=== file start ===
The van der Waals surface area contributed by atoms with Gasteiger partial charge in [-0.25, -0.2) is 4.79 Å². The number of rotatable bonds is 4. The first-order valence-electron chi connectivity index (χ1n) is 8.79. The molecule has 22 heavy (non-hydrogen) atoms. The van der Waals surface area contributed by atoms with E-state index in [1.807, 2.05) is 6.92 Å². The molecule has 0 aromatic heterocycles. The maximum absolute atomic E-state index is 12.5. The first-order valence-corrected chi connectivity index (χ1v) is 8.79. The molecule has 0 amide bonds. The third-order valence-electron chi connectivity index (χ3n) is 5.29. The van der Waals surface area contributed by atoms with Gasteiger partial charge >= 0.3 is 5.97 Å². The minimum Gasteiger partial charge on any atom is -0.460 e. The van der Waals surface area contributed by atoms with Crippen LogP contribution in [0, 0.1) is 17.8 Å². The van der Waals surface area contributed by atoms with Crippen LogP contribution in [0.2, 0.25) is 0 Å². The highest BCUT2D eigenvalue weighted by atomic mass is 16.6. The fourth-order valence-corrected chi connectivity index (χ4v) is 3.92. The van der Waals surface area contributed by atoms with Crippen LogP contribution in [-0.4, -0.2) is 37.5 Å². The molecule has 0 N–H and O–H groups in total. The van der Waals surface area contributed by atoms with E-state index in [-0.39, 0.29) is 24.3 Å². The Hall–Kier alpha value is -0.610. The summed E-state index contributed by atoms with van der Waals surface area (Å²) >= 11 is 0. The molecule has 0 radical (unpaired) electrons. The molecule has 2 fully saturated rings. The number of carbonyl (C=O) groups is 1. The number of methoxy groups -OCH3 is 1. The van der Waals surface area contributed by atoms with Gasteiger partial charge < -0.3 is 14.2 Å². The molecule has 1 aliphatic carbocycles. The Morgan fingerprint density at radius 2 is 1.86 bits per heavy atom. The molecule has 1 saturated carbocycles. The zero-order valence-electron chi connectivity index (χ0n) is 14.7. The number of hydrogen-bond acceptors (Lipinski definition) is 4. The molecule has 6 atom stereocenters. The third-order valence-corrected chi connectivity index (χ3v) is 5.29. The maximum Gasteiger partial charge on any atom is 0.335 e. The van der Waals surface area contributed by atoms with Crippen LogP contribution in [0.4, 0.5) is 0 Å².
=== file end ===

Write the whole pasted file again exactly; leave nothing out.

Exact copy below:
The van der Waals surface area contributed by atoms with Gasteiger partial charge in [-0.25, -0.2) is 4.79 Å². The number of rotatable bonds is 4. The first-order valence-electron chi connectivity index (χ1n) is 8.79. The molecule has 22 heavy (non-hydrogen) atoms. The van der Waals surface area contributed by atoms with E-state index in [1.807, 2.05) is 6.92 Å². The molecule has 0 aromatic heterocycles. The maximum absolute atomic E-state index is 12.5. The first-order valence-corrected chi connectivity index (χ1v) is 8.79. The molecule has 0 amide bonds. The third-order valence-electron chi connectivity index (χ3n) is 5.29. The van der Waals surface area contributed by atoms with Gasteiger partial charge >= 0.3 is 5.97 Å². The minimum Gasteiger partial charge on any atom is -0.460 e. The van der Waals surface area contributed by atoms with Crippen LogP contribution in [0, 0.1) is 17.8 Å². The van der Waals surface area contributed by atoms with Crippen LogP contribution in [0.2, 0.25) is 0 Å². The highest BCUT2D eigenvalue weighted by atomic mass is 16.6. The fourth-order valence-corrected chi connectivity index (χ4v) is 3.92. The van der Waals surface area contributed by atoms with Crippen LogP contribution in [-0.4, -0.2) is 37.5 Å². The molecule has 0 N–H and O–H groups in total. The van der Waals surface area contributed by atoms with E-state index in [-0.39, 0.29) is 24.3 Å². The Hall–Kier alpha value is -0.610. The summed E-state index contributed by atoms with van der Waals surface area (Å²) >= 11 is 0. The molecule has 0 radical (unpaired) electrons. The molecule has 2 fully saturated rings. The number of carbonyl (C=O) groups is 1. The number of methoxy groups -OCH3 is 1. The van der Waals surface area contributed by atoms with Gasteiger partial charge < -0.3 is 14.2 Å². The molecule has 1 aliphatic carbocycles. The Morgan fingerprint density at radius 2 is 1.86 bits per heavy atom. The molecule has 1 saturated carbocycles. The zero-order valence-electron chi connectivity index (χ0n) is 14.7. The number of hydrogen-bond acceptors (Lipinski definition) is 4. The molecule has 6 atom stereocenters. The third-order valence-corrected chi connectivity index (χ3v) is 5.29. The maximum Gasteiger partial charge on any atom is 0.335 e. The van der Waals surface area contributed by atoms with Crippen LogP contribution in [0.4, 0.5) is 0 Å².